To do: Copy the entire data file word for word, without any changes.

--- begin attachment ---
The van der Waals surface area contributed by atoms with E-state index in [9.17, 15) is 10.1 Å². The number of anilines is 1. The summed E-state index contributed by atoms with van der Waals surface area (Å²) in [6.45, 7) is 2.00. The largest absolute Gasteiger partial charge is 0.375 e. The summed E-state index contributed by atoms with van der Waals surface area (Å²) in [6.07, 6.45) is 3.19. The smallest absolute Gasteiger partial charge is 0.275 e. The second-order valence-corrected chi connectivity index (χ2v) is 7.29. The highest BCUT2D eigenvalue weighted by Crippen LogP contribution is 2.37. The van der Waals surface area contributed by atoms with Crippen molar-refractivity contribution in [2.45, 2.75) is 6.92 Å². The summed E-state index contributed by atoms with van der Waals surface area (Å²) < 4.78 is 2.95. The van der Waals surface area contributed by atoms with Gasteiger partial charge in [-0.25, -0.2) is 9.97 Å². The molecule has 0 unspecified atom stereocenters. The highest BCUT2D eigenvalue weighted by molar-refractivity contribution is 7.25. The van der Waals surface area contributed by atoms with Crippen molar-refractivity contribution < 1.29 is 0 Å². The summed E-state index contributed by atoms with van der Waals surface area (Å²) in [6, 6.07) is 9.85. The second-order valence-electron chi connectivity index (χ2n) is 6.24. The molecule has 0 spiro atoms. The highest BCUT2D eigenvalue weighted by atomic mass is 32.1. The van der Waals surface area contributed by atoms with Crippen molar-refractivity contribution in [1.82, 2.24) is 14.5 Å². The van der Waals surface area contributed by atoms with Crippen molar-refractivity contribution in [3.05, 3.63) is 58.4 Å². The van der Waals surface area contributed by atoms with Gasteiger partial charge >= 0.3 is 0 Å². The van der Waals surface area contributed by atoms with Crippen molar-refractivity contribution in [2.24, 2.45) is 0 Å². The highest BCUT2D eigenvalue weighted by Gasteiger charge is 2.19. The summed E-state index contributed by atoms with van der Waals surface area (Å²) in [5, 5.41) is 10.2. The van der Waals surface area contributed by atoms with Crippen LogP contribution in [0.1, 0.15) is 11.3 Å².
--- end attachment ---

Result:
The van der Waals surface area contributed by atoms with E-state index in [9.17, 15) is 10.1 Å². The number of anilines is 1. The summed E-state index contributed by atoms with van der Waals surface area (Å²) in [6.45, 7) is 2.00. The largest absolute Gasteiger partial charge is 0.375 e. The summed E-state index contributed by atoms with van der Waals surface area (Å²) in [6.07, 6.45) is 3.19. The smallest absolute Gasteiger partial charge is 0.275 e. The second-order valence-corrected chi connectivity index (χ2v) is 7.29. The highest BCUT2D eigenvalue weighted by Crippen LogP contribution is 2.37. The van der Waals surface area contributed by atoms with Crippen molar-refractivity contribution in [2.45, 2.75) is 6.92 Å². The summed E-state index contributed by atoms with van der Waals surface area (Å²) < 4.78 is 2.95. The van der Waals surface area contributed by atoms with Gasteiger partial charge in [-0.25, -0.2) is 9.97 Å². The molecule has 0 unspecified atom stereocenters. The highest BCUT2D eigenvalue weighted by molar-refractivity contribution is 7.25. The van der Waals surface area contributed by atoms with Crippen molar-refractivity contribution < 1.29 is 0 Å². The summed E-state index contributed by atoms with van der Waals surface area (Å²) in [6, 6.07) is 9.85. The second-order valence-electron chi connectivity index (χ2n) is 6.24. The molecule has 0 spiro atoms. The highest BCUT2D eigenvalue weighted by atomic mass is 32.1. The van der Waals surface area contributed by atoms with Crippen molar-refractivity contribution in [1.82, 2.24) is 14.5 Å². The van der Waals surface area contributed by atoms with Crippen molar-refractivity contribution in [3.05, 3.63) is 58.4 Å². The van der Waals surface area contributed by atoms with Gasteiger partial charge >= 0.3 is 0 Å². The van der Waals surface area contributed by atoms with Crippen molar-refractivity contribution in [2.24, 2.45) is 0 Å². The highest BCUT2D eigenvalue weighted by Gasteiger charge is 2.19. The summed E-state index contributed by atoms with van der Waals surface area (Å²) in [5, 5.41) is 10.2. The van der Waals surface area contributed by atoms with Crippen LogP contribution in [0.1, 0.15) is 11.3 Å².